The Embroidery Machine Needle Broke And Chewed My Shirt!

The Embroidery Machine Needle Broke And Chewed My Shirt!

The embroidery machine needle broke and chewed up my shirt. Did you ever have a needle break in the middle of your embroidery and have it chew up your garment? This can happen when your turn around to start hooping another garment and do not monitor the machine. While Betty, the embroidery machine operator, an excellent operator, was on the other end of the 15 head machine the needle broke on head no. 1 and it chewed up the center of 2 letters. It was sewing a narrow silver line in the center part of the letter and that section was totally chewed up! Here is a picture of the garment.

At first Betty panicked but when I took a look at it, I knew that I could fix it. Sometimes it is not worth your time to go through and fix something, but it all depends on the value of the garment and whether or not you can replace the garment. This happened to be a very expensive golf shirt that a customer had brought into the shop. It was one of an order of 24 pieces and this one needed to be fixed!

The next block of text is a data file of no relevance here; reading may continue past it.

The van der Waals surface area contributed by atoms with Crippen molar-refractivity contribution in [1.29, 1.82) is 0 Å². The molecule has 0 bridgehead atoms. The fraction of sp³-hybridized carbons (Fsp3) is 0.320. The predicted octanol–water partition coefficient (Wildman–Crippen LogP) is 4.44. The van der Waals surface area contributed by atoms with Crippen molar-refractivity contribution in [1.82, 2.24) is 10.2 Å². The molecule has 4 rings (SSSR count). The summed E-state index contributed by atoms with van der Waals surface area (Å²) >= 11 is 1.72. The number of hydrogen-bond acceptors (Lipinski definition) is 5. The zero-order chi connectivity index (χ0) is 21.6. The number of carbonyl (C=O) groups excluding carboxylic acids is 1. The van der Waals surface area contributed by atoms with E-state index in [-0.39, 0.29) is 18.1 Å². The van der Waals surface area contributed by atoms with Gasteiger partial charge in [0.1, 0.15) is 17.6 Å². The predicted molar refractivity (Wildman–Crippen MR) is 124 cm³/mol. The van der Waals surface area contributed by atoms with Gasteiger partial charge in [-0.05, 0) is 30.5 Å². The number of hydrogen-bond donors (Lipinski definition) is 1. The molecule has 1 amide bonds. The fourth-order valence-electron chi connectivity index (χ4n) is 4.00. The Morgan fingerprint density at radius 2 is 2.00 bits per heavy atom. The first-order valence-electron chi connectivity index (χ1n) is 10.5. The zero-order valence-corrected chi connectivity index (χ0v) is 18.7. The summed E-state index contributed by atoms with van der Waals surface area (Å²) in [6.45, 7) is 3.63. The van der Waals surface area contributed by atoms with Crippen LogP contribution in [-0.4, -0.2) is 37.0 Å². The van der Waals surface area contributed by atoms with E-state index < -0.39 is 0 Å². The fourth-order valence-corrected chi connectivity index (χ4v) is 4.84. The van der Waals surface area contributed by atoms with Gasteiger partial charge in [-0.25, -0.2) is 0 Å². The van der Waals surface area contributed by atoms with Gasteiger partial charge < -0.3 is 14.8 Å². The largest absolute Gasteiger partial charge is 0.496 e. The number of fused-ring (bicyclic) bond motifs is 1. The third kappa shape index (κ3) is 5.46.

When something like this happens, you must leave it in the hoop. If you unhoop it, your chances of getting it all lined up perfect for this type of fix is not very good. So first rule-DO NOT UNHOOP!

I turned the hooped garment over and placed it upside down on my ripping and pressed a scrap piece of no show backing on it to help hold the shirt together that was chewed up.

Here is a picture of the backside of the garment with the piece of pressed backing on it.

I brought up the original stitch file of the design, unfortunately, I did not have an outline file or my .pxf file which is the native original outline file for my software, because the design was brought in by the customer. Here is a picture of the original .dst file. The colors show wrong, but that is the nature of a .dst file. You can see those narrow red lines inside of the letters. This is what was being embroidered in silver when the needle broke.

I digitized a same sized area from the edge of the black outline( the green outline on the .dst file pictured) on each side of that section of the letter and then copied the red line area from the .dst file onto that filled area that I created. I used the same complex fill type stitch pattern inside of the white area.